Can I create an information empire?

Apr 27, 2015 | Writing A Book

Some people, including those at the Economist, think that the great run of management guru creativity is coming to an end. Here’s how they put it in an article titled, “The Twilight of the Gurus.”

“Two of the most prominent business books of the past few months have been retreads rather than new publications with new ideas: the tenth-anniversary edition of Mr. Kim’s and Ms Mauborgne’s “Blue Ocean Strategy” and the 20th-anniversary edition of Don Tapscott’s “The Digital Economy”. It is a far cry from the glory years of the 1980s and 1990s, when “In Search of Excellence”, by Tom Peters and Robert Waterman, sold 3m copies in its first four years and “Re-engineering the Corporation”, by James Champy and Michael Hammer, touched off a global re-engineering craze.”

The times, they are a-changing

The publishing world and the work of management and the world of business learning are all changing. By the time I finish this piece something big will have changed. By the time you read this post, everyone will know about it.

There are still business books that look like the business books of old. The titles from traditional publishing houses that I’ve read so far this year have averaged about 250 pages. Nothing new there.

But there are more offerings that aren’t “books” at all in the traditional sense. They’re offered in PDF format. They’re narrowly focused. They run maybe fifty to a hundred pages. They’re popular because people are balancing “big idea” materials with tightly focused, quickly absorbed pieces that concentrate on a single subject or situation.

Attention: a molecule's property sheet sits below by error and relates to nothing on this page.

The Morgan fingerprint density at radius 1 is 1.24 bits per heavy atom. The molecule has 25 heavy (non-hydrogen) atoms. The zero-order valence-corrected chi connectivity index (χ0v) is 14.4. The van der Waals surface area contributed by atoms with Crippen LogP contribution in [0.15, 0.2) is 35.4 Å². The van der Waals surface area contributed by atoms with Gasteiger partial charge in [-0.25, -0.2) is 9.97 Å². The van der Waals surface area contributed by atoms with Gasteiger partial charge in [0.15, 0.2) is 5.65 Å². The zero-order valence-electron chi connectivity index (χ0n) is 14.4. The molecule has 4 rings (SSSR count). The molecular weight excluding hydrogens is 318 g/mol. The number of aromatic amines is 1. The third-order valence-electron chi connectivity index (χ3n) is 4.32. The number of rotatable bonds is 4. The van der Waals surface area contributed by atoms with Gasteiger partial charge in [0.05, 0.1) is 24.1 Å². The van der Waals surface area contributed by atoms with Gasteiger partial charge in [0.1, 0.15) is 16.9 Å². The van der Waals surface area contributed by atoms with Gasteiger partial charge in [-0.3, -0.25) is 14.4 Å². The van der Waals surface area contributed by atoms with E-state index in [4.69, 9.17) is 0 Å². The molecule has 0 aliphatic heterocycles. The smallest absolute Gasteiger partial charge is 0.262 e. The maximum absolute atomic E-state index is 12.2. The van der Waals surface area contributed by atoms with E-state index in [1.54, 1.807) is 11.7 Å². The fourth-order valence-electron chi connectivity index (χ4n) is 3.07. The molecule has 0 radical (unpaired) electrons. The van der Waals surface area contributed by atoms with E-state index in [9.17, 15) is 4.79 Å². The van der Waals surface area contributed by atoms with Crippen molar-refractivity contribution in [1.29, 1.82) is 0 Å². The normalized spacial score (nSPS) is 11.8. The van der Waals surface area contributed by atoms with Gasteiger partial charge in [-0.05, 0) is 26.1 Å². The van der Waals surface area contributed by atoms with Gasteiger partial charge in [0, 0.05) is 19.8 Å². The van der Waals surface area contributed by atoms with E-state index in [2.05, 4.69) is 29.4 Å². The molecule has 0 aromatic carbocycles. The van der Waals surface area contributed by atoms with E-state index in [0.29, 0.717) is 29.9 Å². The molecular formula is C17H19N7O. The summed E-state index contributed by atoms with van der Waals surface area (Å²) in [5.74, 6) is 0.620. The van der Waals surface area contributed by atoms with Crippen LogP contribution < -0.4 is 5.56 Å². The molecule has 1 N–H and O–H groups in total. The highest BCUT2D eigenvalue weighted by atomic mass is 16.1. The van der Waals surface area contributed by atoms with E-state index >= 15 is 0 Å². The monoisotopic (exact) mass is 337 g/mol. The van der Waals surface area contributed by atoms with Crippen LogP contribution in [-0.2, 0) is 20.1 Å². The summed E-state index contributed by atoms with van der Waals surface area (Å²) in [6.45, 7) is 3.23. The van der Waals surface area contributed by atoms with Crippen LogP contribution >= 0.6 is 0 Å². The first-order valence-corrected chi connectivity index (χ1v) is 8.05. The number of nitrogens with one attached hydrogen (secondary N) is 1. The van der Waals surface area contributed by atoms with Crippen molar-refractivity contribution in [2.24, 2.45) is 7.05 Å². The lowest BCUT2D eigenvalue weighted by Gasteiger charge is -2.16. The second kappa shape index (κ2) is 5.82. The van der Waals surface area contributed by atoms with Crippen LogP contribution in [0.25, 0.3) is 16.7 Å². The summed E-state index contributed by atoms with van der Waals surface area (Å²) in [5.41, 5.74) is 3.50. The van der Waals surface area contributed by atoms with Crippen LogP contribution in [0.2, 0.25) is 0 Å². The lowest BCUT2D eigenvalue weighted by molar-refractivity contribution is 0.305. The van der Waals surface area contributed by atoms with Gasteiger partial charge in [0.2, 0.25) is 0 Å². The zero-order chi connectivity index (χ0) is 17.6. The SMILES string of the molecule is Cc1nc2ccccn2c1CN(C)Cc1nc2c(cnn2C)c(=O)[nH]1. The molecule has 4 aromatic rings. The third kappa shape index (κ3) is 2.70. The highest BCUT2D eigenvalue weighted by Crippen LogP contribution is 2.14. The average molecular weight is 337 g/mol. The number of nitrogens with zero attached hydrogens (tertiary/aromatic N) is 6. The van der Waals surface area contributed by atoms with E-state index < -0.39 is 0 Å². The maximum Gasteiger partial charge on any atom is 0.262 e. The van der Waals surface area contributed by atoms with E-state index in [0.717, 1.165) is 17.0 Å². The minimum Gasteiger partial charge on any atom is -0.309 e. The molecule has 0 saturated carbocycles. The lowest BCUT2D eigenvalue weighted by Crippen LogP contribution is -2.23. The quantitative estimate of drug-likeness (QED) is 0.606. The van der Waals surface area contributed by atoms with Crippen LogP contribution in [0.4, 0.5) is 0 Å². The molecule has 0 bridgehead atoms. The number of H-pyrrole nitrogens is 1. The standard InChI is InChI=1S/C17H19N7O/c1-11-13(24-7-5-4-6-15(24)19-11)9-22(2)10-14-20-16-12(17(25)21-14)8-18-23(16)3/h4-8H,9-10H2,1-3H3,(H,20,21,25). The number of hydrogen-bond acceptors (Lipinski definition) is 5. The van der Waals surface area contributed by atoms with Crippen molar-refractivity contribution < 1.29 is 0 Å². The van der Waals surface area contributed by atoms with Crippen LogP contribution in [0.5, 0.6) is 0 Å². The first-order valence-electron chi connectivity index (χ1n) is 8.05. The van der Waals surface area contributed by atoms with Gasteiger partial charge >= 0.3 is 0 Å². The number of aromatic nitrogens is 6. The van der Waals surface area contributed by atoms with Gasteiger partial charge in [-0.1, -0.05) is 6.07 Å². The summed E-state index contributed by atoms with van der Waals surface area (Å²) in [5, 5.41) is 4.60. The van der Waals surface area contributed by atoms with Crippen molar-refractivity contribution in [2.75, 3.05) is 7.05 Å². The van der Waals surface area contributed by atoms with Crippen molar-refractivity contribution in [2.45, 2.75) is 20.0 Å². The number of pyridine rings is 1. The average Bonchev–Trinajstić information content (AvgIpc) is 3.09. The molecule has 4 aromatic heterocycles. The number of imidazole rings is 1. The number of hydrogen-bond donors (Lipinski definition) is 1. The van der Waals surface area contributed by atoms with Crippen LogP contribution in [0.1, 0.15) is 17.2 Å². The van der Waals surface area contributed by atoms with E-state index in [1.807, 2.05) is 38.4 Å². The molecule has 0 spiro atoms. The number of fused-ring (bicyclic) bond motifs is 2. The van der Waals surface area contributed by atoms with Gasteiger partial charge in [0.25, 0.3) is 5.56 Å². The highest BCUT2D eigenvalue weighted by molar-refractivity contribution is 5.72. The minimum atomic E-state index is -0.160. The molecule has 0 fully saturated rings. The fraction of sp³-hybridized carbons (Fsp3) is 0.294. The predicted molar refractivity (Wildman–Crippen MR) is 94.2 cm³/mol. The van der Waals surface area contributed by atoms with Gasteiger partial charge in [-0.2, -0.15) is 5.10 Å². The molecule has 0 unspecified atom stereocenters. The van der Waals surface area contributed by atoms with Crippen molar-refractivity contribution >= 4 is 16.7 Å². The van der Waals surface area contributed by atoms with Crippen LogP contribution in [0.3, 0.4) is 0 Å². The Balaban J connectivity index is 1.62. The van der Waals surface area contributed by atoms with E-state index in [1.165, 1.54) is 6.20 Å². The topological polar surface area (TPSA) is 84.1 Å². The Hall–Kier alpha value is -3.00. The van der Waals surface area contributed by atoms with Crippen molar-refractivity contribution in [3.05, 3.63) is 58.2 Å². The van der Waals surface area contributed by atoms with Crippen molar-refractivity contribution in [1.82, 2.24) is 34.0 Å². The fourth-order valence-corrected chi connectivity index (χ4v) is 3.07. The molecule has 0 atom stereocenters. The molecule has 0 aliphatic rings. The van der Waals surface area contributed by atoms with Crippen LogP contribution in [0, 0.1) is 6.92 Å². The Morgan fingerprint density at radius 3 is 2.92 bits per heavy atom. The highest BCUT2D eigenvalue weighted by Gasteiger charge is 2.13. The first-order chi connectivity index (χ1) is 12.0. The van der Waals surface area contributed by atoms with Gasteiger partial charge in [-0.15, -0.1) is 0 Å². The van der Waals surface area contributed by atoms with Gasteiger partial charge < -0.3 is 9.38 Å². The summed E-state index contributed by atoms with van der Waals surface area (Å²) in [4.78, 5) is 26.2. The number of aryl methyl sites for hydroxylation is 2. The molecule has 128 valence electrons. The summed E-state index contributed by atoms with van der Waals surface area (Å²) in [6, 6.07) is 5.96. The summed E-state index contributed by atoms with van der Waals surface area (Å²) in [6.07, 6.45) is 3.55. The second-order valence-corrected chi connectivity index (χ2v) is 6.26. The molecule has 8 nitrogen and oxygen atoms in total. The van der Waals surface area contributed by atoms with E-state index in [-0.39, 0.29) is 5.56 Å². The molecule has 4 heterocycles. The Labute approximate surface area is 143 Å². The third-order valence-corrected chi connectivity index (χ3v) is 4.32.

They can be the foundation for your information empire. Don’t start out to be an all-purpose “guru.” Instead, start small and demonstrate your value.

Find a niche

If you want to use publication as part of your business or career strategy, identify your niche. A niche is that wonderful space where a topic and a type of person come together. Start by publishing short, targeted pieces that meet a need.

Expand outward

Once you’ve published a piece that meets a need of a particular kind of person or needs in a particular area, expand your offerings. Identify more pain points for the person. Identify more people who can use help on your topic. Publish things for whatever niche fits you best.


Without paying much attention you’ll become an expert. You may be expert in the needs of a specific group of people. Or, you may be an expert in a particular topic or subject area. You can create quite a lovely empire based on either of those.

Once you’re an expert

Once you’re an expert you become the go-to person for a group of people or about a particular topic. You can develop multiple product offerings and revenue streams. You can charge more for your basic products and services.